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3. German Cockroaches: Permeable Homes in the Postwar Era

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pp. 83-110

On the dry goods shelf at the market, a Blattella germanica left a sticky ootheca, one of eight she would lay in her lifetime, clinging to a sack of rice. The shopper did not see the purse-shaped egg case, smaller than a pea, as she lifted the sack from the shelf, nor did she see it later while packing her groceries. ...

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4. Norway Rats: Back-Alley Ecology in the Chemical Age

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pp. 111-138

A Norway rat emerged from his burrow as dusk fell over Baltimore’s east side on an early spring evening in 1937. The air carried a faint scent of food, as well as scents of people, dogs, and cats. The high-board wooden fence surrounding the backyard provided reliable shelter from these minor threats despite its ramshackle condition—perhaps because of it. ...

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Part Two: Persistence and Resistance in the Age of Ecology

Rachel Carson’s 1962 book Silent Spring decried the hubris of modern pest control, which attempted to remove pests from environments ideally suited to them. Instead of submitting to humans’ will, nature both suffered and struck back: wildlife perished, people became sick, and pests evolved resistance to pesticides. ...

Image Plates 2

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pp. 141-148

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5. The Ecology of Injustice: Rats in the Civil Rights Era

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pp. 149-176

In the melodramatic first scene of Richard Wright’s 1940 novel Native Son, Bigger Thomas’s day begins with a fight against a “huge black rat” in his family’s “tiny, one-room apartment.”1 His mother and sister huddle on a bed, screaming and “gaz[ing] open-mouthed at the trunk in the corner,” where the rat last appeared. ...

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6. Integrating Urban Homes: Cockroaches and Survival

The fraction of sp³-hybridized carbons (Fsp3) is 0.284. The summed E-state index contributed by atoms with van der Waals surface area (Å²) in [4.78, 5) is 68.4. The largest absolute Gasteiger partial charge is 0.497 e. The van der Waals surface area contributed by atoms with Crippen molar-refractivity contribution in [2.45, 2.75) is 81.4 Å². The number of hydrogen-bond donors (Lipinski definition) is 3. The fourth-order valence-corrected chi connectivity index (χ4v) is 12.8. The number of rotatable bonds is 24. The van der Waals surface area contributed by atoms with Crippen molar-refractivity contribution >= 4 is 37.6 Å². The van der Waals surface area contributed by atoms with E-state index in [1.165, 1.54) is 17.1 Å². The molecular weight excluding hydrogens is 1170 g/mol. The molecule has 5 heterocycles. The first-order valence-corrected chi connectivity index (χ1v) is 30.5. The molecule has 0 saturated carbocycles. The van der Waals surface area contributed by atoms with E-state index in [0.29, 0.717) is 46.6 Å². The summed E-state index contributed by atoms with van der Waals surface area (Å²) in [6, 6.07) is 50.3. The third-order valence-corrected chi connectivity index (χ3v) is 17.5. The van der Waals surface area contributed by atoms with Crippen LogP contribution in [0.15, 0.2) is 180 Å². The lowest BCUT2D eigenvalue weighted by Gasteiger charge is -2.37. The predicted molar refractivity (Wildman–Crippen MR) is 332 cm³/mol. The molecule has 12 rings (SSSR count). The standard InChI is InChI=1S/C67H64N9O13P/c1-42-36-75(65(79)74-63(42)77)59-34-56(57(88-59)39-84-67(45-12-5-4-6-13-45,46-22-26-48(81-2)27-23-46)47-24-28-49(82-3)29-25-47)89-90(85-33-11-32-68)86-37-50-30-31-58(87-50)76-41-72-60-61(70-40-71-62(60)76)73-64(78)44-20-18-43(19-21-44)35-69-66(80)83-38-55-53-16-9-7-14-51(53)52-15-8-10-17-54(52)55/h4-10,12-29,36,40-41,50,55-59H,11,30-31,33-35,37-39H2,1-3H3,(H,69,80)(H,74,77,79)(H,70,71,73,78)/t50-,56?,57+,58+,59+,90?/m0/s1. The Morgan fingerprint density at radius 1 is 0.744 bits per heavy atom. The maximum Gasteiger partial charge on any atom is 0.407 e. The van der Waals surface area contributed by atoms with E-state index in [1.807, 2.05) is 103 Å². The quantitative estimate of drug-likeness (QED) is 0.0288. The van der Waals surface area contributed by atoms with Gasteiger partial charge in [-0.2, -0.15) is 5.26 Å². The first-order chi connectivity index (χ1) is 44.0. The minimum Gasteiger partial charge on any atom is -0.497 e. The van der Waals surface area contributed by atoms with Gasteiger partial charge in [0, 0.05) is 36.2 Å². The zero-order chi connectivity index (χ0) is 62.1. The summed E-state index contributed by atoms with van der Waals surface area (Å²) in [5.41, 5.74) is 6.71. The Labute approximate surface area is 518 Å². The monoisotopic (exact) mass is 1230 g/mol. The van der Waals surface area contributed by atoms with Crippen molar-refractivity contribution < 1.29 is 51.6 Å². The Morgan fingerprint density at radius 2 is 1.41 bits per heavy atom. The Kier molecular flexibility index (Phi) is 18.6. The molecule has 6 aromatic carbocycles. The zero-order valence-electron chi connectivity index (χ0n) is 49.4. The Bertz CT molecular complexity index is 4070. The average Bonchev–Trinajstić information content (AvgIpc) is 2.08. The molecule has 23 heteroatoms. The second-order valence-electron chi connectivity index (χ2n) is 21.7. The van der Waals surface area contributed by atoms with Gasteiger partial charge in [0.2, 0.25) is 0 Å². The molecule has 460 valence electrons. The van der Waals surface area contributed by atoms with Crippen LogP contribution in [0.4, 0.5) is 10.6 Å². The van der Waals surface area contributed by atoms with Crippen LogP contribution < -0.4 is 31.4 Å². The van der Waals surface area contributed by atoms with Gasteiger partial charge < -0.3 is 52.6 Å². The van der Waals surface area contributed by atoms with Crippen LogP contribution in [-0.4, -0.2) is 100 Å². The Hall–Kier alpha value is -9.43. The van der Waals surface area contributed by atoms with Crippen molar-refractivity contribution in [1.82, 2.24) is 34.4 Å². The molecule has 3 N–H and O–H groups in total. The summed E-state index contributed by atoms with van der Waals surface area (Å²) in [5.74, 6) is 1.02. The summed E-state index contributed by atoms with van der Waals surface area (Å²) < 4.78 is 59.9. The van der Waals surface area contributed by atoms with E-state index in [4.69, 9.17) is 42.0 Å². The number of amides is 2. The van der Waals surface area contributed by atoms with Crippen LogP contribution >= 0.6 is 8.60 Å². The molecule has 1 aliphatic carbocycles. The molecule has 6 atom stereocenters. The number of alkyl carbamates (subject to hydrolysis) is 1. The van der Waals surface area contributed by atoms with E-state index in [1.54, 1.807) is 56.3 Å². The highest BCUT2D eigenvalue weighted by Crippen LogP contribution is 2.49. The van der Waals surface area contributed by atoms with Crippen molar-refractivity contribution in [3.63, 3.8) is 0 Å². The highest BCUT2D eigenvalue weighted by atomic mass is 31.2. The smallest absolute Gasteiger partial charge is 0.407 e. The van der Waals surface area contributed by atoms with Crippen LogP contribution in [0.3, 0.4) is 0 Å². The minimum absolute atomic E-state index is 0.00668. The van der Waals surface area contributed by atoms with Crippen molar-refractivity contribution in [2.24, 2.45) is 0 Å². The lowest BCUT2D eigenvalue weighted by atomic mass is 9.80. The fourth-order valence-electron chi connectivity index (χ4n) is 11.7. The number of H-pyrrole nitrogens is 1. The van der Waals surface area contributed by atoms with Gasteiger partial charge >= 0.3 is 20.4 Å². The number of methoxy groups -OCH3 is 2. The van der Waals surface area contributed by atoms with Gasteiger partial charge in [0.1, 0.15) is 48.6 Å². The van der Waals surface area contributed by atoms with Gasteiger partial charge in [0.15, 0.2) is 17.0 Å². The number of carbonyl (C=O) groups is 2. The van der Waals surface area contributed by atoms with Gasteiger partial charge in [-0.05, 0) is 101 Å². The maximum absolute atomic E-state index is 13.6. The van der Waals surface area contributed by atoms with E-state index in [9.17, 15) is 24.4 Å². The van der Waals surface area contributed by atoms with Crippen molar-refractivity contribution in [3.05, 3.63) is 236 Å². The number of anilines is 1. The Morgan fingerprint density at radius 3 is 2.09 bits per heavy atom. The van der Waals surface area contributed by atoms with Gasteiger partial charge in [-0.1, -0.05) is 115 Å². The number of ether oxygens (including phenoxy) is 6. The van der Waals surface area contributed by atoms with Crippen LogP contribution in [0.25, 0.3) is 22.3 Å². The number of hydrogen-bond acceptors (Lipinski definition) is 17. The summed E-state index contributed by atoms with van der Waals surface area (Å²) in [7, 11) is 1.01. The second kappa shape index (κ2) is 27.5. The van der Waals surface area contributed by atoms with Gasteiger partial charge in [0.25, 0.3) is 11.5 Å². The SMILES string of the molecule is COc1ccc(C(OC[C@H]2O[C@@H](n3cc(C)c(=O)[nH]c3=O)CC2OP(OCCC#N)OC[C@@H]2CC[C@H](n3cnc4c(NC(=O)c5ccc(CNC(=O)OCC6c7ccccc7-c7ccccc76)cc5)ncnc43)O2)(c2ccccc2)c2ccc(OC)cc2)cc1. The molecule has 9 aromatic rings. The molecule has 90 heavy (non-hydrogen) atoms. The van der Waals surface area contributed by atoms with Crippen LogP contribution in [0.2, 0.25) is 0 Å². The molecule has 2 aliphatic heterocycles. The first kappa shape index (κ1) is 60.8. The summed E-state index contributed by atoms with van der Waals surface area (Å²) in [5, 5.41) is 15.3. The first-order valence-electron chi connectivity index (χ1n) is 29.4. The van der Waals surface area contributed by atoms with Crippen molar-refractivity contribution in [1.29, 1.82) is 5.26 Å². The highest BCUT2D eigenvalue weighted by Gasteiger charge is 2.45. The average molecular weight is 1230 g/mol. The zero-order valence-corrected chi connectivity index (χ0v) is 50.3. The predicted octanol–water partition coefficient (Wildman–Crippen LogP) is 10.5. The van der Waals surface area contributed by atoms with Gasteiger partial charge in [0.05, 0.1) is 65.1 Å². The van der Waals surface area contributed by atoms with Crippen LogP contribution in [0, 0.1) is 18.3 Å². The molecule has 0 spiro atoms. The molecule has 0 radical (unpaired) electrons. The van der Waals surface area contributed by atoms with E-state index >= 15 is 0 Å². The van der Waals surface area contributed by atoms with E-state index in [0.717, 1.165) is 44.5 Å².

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pp. 177-204

In the essay “Eye to Eye: Black Women, Hatred, and Anger,” Audre Lorde recalled sitting down next to a white woman on a crowded subway train as a small child in the late 1930s. The woman “jerk[ed] her coat closer to her” with a look of horror on her face, and the young Audre assumed that there was something disgusting on the seat, ...

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Epilogue: The Persistence and Resurgence of Bedbugs

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pp. 205-216

Beginning in the late 1990s, a growing number of households and businesses—all along the income spectrum—suffered with infestations of bedbugs.1 Only the oldest pest-management professionals could recall the days when, as George Hockenyos described in 1940, bedbug jobs were one of the most common services their firms performed in urban homes.2 ...

Notes

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pp. 217-278

Selected Bibliography

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pp. 279-308

Index

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pp. 309-338

Other Works in the Series

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pp. 358-361


E-ISBN-13: 9780295804866
E-ISBN-10: 0295804866
Print-ISBN-13: 9780295993010
Print-ISBN-10: 0295993014

Page Count: 360
Publication Year: 2013

Series Title: Weyerhaeuser environmental books
Series Editor Byline: William Cronon